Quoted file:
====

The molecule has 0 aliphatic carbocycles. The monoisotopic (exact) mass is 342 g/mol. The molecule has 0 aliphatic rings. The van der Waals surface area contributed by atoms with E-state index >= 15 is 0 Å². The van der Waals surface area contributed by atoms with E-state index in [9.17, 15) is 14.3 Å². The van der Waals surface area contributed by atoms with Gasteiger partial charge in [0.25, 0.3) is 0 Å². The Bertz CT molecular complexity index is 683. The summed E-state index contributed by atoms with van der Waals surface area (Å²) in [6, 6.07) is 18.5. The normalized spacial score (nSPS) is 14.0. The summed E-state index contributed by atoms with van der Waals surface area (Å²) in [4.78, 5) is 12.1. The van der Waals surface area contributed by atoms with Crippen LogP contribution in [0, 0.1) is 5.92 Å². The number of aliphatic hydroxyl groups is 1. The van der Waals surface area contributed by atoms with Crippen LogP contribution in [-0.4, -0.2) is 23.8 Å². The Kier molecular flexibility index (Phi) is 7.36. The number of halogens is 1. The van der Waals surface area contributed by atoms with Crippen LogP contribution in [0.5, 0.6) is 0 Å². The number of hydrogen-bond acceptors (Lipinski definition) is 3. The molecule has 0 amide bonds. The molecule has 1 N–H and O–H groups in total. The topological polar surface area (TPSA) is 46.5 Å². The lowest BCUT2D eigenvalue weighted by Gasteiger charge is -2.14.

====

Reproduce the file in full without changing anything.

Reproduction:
The molecule has 0 aliphatic carbocycles. The monoisotopic (exact) mass is 342 g/mol. The molecule has 0 aliphatic rings. The van der Waals surface area contributed by atoms with E-state index >= 15 is 0 Å². The van der Waals surface area contributed by atoms with E-state index in [9.17, 15) is 14.3 Å². The van der Waals surface area contributed by atoms with Gasteiger partial charge in [0.25, 0.3) is 0 Å². The Bertz CT molecular complexity index is 683. The summed E-state index contributed by atoms with van der Waals surface area (Å²) in [6, 6.07) is 18.5. The normalized spacial score (nSPS) is 14.0. The summed E-state index contributed by atoms with van der Waals surface area (Å²) in [4.78, 5) is 12.1. The van der Waals surface area contributed by atoms with Crippen LogP contribution in [0, 0.1) is 5.92 Å². The number of aliphatic hydroxyl groups is 1. The van der Waals surface area contributed by atoms with Crippen LogP contribution in [-0.4, -0.2) is 23.8 Å². The Kier molecular flexibility index (Phi) is 7.36. The number of halogens is 1. The van der Waals surface area contributed by atoms with Crippen LogP contribution in [0.5, 0.6) is 0 Å². The number of hydrogen-bond acceptors (Lipinski definition) is 3. The molecule has 0 amide bonds. The molecule has 1 N–H and O–H groups in total. The topological polar surface area (TPSA) is 46.5 Å². The lowest BCUT2D eigenvalue weighted by Gasteiger charge is -2.14.